Star Wars: The Force Unleashed II
The PC RELEASE of The Force Unleashed was something of an afterthought, but the game was considered a success, commercially at least, shifting a healthy seven million copies. Critically, opinion was split, some bemoaning the console approach - combos, quick time boss fights and bugs - while fanboys gripped their lightsabers at the giddy Star Wars-ness of it all.
Filling the gap between the utterly shit prequel trilogy and the proper one? The Force Unleashed told the story of Darth Voder's secret apprentice, Starkiller (apparently Skywalker's prototype name), and his moral battle with the Force powers bestowed upon him by Voder. A decent tale, the Writers Guild of America gave it an award for Outstanding Achievement in Writing for Videogiames. As the 'Unleashed' part of its name suggests, Force powers are not used sparingly in TFU. Instead they're' tossed around like rice at a wedding.
Never mind balancing a few rocks or making lightsabers float about, Starkiller could bring down Star Destroyers with his bare mind. If Alec Guinness were in TFU, he wouldn't have subtly informed those stormtroopers that C-3PO and R2-D2 weren't the droids they were looking for. He'd have twatted them with a lightning bolt before tearing Mos Eisley apart in a Jedi rampage.
While the success of TFU always suggested a sequel, those who completed the original may be surprised to learn of the return of its lead character Starkiller. His being dead presented something of a challenge for the writers.
"I think the fact that we were up against the wall with bringing him back has led us to create a story that, to me, is very interesting and very personal with his character," says executive producer Haden Blackman. "So I'm kind of glad we did it and I have absolutely no regrets about killing Starkiller off in the first game. I'll kill him off in every game..."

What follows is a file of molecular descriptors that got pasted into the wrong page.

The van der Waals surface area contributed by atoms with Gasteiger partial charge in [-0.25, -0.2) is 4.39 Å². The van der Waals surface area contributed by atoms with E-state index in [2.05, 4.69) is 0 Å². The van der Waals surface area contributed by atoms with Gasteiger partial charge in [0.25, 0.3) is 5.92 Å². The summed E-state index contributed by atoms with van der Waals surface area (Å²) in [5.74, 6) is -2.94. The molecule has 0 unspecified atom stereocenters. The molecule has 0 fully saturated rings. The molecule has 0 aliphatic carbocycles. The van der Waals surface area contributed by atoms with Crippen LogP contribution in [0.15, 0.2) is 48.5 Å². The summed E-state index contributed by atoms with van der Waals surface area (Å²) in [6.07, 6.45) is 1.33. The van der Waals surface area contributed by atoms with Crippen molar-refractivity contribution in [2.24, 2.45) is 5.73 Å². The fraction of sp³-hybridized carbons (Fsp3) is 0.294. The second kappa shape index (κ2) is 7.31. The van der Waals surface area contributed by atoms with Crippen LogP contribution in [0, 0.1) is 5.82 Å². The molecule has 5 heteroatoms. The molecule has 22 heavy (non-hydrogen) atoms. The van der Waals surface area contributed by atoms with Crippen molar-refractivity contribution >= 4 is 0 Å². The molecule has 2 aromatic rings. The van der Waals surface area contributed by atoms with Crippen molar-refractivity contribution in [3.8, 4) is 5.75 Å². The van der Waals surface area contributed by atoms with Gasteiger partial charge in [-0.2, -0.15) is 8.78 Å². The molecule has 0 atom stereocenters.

Details of the new story are closely guarded, but newcomers to the game will be given a recap. As Blackman says, "The fact that lie's tormented by his memories gives you flashes of his relationship with some of the other dimeters, but the goal was to tell a soi-coiitainecl story. You can come in wimoirt knowing anything about TFU, eveiVvery little about Star Wars, and still have a good experience. Same with the gameplay - we could not rely on your knowledge of TFUl's gameplay to get you through TFU2, so it still has to be very pick-up-and-play."
As for the specifics of that gameplay, the big news is that you'll be able to wield two lightsabers, which is twice as good as one. We are also promised that they'll "feel more like lightsabers and less like Nerf bats".
Elsewhere, the oriamal's AI has been improved, and navigation system redesigned. The number of units has been cut from over 100 vanilla types to betwjfn 20 and 25 specialised ones to that each has some tactica). Boss battles will be butlonger, and the occasionally flaky Fofoe Grip mode will hopefully be fixed.
We were also given a sneak glimpse of what LucasArts describe as 'run-for-your-life moments,' wherein you frantically leg it towards the camera as mayhem ensues in wake.
We saw a bit of first level, set in Kamino - which is, of course, the watery world where the Clone Army for the Galactic Republic was created (thanks Wookieepedia). With an upgraded engine, the trademark lush vistas were in evidence, and the same voice actor was on duty as Starkiller, apparently another reason to bring the character back.
With Starkiller fleeing from Vader and going to Dagobah - the place where Luke Sky walker had his visions about killing himself - there's a strong whiff of Empire Strikes Back about TFU2, not least because it's the second instalment of a probable trilogy.
This is a comparison Blackmail welcomes, admitting, "I really this is our Empire Strikes Back in a lot of ways. Thematically it feels a lot like Empire. It's darker than TFU1, Vader's a pivotal figure, and there's some overlap in terms of the places that you go. The ending will make people rethink how A New Hope begins." If nothing else, it'll be an excuse to watch the trilogy again. The proper one of course.